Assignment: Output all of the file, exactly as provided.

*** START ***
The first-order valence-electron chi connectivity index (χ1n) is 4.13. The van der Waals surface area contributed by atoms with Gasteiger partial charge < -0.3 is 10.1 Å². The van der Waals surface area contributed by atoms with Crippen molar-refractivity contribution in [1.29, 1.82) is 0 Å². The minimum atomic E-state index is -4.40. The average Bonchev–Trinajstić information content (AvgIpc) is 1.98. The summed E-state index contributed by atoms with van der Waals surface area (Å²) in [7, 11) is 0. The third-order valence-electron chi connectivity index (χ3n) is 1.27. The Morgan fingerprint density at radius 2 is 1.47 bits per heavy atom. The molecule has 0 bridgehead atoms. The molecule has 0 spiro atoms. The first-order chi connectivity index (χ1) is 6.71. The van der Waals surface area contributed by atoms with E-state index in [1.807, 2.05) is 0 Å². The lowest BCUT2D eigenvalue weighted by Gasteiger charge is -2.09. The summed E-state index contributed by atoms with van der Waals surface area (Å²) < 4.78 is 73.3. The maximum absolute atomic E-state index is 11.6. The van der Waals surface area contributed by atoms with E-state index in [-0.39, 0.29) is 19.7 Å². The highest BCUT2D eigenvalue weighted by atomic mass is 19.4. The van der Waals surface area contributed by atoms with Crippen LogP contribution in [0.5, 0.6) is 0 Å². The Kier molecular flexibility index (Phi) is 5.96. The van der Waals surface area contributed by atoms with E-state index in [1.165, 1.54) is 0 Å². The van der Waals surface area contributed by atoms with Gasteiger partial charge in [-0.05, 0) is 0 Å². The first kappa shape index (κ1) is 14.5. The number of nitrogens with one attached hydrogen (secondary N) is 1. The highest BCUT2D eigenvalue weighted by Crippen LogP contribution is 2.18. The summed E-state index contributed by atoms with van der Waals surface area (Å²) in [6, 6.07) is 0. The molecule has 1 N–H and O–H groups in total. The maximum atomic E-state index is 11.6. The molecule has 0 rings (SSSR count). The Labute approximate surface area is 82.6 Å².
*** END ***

The first-order valence-electron chi connectivity index (χ1n) is 4.13. The van der Waals surface area contributed by atoms with Gasteiger partial charge < -0.3 is 10.1 Å². The van der Waals surface area contributed by atoms with Crippen molar-refractivity contribution in [1.29, 1.82) is 0 Å². The minimum atomic E-state index is -4.40. The average Bonchev–Trinajstić information content (AvgIpc) is 1.98. The summed E-state index contributed by atoms with van der Waals surface area (Å²) in [7, 11) is 0. The third-order valence-electron chi connectivity index (χ3n) is 1.27. The Morgan fingerprint density at radius 2 is 1.47 bits per heavy atom. The molecule has 0 bridgehead atoms. The molecule has 0 spiro atoms. The first-order chi connectivity index (χ1) is 6.71. The van der Waals surface area contributed by atoms with E-state index in [1.807, 2.05) is 0 Å². The lowest BCUT2D eigenvalue weighted by Gasteiger charge is -2.09. The summed E-state index contributed by atoms with van der Waals surface area (Å²) < 4.78 is 73.3. The maximum absolute atomic E-state index is 11.6. The van der Waals surface area contributed by atoms with E-state index in [-0.39, 0.29) is 19.7 Å². The highest BCUT2D eigenvalue weighted by atomic mass is 19.4. The van der Waals surface area contributed by atoms with Crippen LogP contribution in [0.5, 0.6) is 0 Å². The Kier molecular flexibility index (Phi) is 5.96. The van der Waals surface area contributed by atoms with E-state index in [1.165, 1.54) is 0 Å². The van der Waals surface area contributed by atoms with Gasteiger partial charge in [-0.05, 0) is 0 Å². The first kappa shape index (κ1) is 14.5. The number of nitrogens with one attached hydrogen (secondary N) is 1. The highest BCUT2D eigenvalue weighted by Crippen LogP contribution is 2.18. The summed E-state index contributed by atoms with van der Waals surface area (Å²) in [6, 6.07) is 0. The molecule has 1 N–H and O–H groups in total. The maximum atomic E-state index is 11.6. The molecule has 0 rings (SSSR count). The Labute approximate surface area is 82.6 Å².